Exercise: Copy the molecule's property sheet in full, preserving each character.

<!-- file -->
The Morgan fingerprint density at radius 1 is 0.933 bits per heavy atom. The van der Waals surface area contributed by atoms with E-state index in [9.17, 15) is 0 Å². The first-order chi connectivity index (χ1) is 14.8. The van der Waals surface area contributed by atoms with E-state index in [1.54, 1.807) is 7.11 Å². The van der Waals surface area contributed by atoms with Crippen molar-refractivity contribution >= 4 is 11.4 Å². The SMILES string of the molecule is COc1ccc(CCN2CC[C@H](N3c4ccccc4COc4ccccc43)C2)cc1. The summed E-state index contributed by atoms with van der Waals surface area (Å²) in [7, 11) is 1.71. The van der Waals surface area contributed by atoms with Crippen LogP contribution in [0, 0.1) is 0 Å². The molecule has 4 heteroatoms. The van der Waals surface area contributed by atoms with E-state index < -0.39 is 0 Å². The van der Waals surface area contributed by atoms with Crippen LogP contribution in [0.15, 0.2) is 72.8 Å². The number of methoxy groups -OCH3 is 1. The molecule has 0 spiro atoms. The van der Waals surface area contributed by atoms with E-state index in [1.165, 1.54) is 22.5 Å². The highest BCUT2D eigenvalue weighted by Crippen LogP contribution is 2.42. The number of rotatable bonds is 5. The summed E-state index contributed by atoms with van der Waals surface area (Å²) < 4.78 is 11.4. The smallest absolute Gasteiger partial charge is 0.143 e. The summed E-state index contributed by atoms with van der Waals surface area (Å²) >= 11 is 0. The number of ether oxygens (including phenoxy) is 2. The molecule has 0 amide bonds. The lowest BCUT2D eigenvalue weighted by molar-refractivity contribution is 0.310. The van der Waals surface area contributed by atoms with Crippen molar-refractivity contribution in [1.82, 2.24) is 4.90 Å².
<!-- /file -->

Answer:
The Morgan fingerprint density at radius 1 is 0.933 bits per heavy atom. The van der Waals surface area contributed by atoms with E-state index in [9.17, 15) is 0 Å². The first-order chi connectivity index (χ1) is 14.8. The van der Waals surface area contributed by atoms with E-state index in [1.54, 1.807) is 7.11 Å². The van der Waals surface area contributed by atoms with Crippen molar-refractivity contribution >= 4 is 11.4 Å². The SMILES string of the molecule is COc1ccc(CCN2CC[C@H](N3c4ccccc4COc4ccccc43)C2)cc1. The summed E-state index contributed by atoms with van der Waals surface area (Å²) in [7, 11) is 1.71. The van der Waals surface area contributed by atoms with Crippen LogP contribution in [0, 0.1) is 0 Å². The molecule has 4 heteroatoms. The van der Waals surface area contributed by atoms with E-state index < -0.39 is 0 Å². The van der Waals surface area contributed by atoms with Crippen LogP contribution in [0.15, 0.2) is 72.8 Å². The number of methoxy groups -OCH3 is 1. The molecule has 0 spiro atoms. The van der Waals surface area contributed by atoms with E-state index in [1.165, 1.54) is 22.5 Å². The highest BCUT2D eigenvalue weighted by Crippen LogP contribution is 2.42. The number of rotatable bonds is 5. The summed E-state index contributed by atoms with van der Waals surface area (Å²) < 4.78 is 11.4. The smallest absolute Gasteiger partial charge is 0.143 e. The summed E-state index contributed by atoms with van der Waals surface area (Å²) >= 11 is 0. The number of ether oxygens (including phenoxy) is 2. The molecule has 0 amide bonds. The lowest BCUT2D eigenvalue weighted by molar-refractivity contribution is 0.310. The van der Waals surface area contributed by atoms with Crippen molar-refractivity contribution in [1.82, 2.24) is 4.90 Å².